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Hot Rods Welding Shrinkage Help

Discussion in 'The Hokey Ass Message Board' started by Fortunateson, May 28, 2014.

  1. Fortunateson
    Joined: Apr 30, 2012
    Posts: 4,037

    Fortunateson
    Member

    Was trying to weld in a patch on a fender for the first time. Took my time and skipped around. I thought it was going well but when finished there was some major shrinkage along a vertical seam; I guess I didn't wait long enough. I tried tapping out the shrinkage but the mig welds cracked in a couple of spots. tried annealing them to stretch out the damage but it really didn't improve hte situation much. So I'm sending pout an SOS for advice. I have access to oxy/actelyne once my bottle comes back from a free fill up. Help "Oh Masters of Metal".
     
  2. gimpyshotrods
    Joined: May 20, 2009
    Posts: 18,143

    gimpyshotrods
    ALLIANCE MEMBER

    What metal gauge? What amperage? What wire size? What shielding gas? What shielding gas flow rate? How big of a panel was the patch? How far apart were your tacks? Did you do a continuous weld, or a series of overlapping tacks? How tight was the fit on the replacement panel? What was the largest gap that you tried to fill? Were all surfaces surgically clean, on both sides, before you welded?
     
    Buick59 likes this.
  3. anthony myrick
    Joined: Sep 4, 2009
    Posts: 7,718

    anthony myrick
    Member

    every thing gimpy said effects your weld especially cleanliness and the gap size. Less gap means a smaller weld and less heat. Also hammer and dolly as you weld. This puts less stress on the weld when finished. When you " tapped " the weld did you hammer and dolly directly on the weld or just beat from the backside? This will usually cause cracks to form next to a mig weld. Some pics may help to diagnose as well.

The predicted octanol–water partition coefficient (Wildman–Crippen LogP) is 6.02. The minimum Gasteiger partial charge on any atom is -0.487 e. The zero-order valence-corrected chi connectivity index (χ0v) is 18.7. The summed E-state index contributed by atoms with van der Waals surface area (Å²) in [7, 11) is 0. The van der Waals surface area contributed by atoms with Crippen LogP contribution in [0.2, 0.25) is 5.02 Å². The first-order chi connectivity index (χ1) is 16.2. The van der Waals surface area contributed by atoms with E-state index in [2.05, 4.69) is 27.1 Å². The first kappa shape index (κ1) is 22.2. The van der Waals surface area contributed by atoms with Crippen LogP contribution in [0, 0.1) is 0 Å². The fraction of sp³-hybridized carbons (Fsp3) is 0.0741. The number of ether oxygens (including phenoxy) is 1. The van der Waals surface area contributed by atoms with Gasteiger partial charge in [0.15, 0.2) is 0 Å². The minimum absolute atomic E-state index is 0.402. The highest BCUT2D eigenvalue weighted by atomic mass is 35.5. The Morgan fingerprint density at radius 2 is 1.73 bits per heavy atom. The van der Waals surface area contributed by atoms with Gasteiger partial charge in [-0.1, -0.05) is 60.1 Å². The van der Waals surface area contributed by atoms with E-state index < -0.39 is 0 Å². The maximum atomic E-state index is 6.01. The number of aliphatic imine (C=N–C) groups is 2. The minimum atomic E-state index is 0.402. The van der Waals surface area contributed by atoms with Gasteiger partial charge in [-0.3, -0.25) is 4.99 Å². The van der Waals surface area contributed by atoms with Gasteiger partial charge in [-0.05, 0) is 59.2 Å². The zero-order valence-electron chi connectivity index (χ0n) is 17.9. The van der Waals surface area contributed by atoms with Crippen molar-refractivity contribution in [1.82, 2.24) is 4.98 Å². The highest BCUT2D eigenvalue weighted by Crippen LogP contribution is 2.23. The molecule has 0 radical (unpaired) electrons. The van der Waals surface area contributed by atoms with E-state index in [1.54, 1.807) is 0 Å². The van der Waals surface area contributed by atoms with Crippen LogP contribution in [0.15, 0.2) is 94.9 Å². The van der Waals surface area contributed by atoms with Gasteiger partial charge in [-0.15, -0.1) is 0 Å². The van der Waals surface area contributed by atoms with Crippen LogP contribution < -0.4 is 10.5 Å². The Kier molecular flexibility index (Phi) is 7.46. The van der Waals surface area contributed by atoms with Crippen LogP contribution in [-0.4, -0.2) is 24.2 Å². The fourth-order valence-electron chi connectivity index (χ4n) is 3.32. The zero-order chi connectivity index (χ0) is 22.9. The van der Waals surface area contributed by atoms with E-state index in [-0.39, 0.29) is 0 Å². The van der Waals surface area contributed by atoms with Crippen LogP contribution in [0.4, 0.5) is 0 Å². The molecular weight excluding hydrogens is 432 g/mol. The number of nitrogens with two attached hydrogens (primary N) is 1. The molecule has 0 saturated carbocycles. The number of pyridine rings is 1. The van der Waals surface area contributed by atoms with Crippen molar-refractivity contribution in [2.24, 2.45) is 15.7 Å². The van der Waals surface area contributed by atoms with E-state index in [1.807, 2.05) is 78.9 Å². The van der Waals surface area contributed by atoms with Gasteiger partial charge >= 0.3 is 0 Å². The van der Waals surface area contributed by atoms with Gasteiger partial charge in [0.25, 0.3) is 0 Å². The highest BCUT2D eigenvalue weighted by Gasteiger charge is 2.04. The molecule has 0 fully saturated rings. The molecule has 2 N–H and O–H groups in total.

4. Fortunateson
    Joined: Apr 30, 2012
    Posts: 4,037

    Fortunateson
    Member

    Well here comes most of the info...

    I believe the metal is 20 gauge, the greatest gap was approx. the thickness of a dime (as suggested by Matt Joseph a well respected restorer), very clean, wire was .23 gauge, patch was approx. 4"x8", tacked about 2.5" to 3' apart but skipped around a lot so initially they would have been even further apart, allowed to cool to the touch before next nearby tack, continuous weld bead when tacks were about 1/2" to 3/4" apart, flow rate ?(don't remember), amperage was the slowest on a Century 180 welder, and co/argon mix.

    I didn't hammer the tacks as I went only after all welding was complete which caused a little bit of cracking. annealed the area afterward and didn't see much change after I tapped the annealed area. Stopped as I didn't want to cause more grief. I will appreciate constructive critisism on my welding technique but i'm really looking for help to stretch out the shrunken area. One thought i had was to zip cut the problem weld area, hammer/dolly the area back too where I want it and re-weld going even slower Thoughts?